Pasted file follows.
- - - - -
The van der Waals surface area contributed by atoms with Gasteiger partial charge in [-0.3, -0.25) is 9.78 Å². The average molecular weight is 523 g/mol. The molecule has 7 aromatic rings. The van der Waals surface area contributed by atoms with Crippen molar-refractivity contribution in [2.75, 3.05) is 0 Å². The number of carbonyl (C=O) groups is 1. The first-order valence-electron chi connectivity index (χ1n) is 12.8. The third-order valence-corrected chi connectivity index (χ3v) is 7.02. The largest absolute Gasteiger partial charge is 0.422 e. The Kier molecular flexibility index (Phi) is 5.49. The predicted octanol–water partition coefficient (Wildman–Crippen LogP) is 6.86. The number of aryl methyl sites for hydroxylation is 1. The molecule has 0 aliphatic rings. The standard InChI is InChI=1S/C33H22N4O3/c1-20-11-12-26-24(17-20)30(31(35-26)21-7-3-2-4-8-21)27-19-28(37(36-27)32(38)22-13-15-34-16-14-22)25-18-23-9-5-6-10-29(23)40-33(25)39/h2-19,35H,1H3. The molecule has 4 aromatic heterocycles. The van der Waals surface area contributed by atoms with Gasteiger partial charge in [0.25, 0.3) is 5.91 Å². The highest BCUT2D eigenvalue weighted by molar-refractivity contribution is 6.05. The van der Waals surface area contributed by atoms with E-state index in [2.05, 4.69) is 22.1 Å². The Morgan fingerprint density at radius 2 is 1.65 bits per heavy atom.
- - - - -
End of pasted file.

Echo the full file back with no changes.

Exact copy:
The van der Waals surface area contributed by atoms with Gasteiger partial charge in [-0.3, -0.25) is 9.78 Å². The average molecular weight is 523 g/mol. The molecule has 7 aromatic rings. The van der Waals surface area contributed by atoms with Crippen molar-refractivity contribution in [2.75, 3.05) is 0 Å². The number of carbonyl (C=O) groups is 1. The first-order valence-electron chi connectivity index (χ1n) is 12.8. The third-order valence-corrected chi connectivity index (χ3v) is 7.02. The largest absolute Gasteiger partial charge is 0.422 e. The Kier molecular flexibility index (Phi) is 5.49. The predicted octanol–water partition coefficient (Wildman–Crippen LogP) is 6.86. The number of aryl methyl sites for hydroxylation is 1. The molecule has 0 aliphatic rings. The standard InChI is InChI=1S/C33H22N4O3/c1-20-11-12-26-24(17-20)30(31(35-26)21-7-3-2-4-8-21)27-19-28(37(36-27)32(38)22-13-15-34-16-14-22)25-18-23-9-5-6-10-29(23)40-33(25)39/h2-19,35H,1H3. The molecule has 4 aromatic heterocycles. The van der Waals surface area contributed by atoms with Gasteiger partial charge in [0.25, 0.3) is 5.91 Å². The highest BCUT2D eigenvalue weighted by molar-refractivity contribution is 6.05. The van der Waals surface area contributed by atoms with E-state index in [2.05, 4.69) is 22.1 Å². The Morgan fingerprint density at radius 2 is 1.65 bits per heavy atom.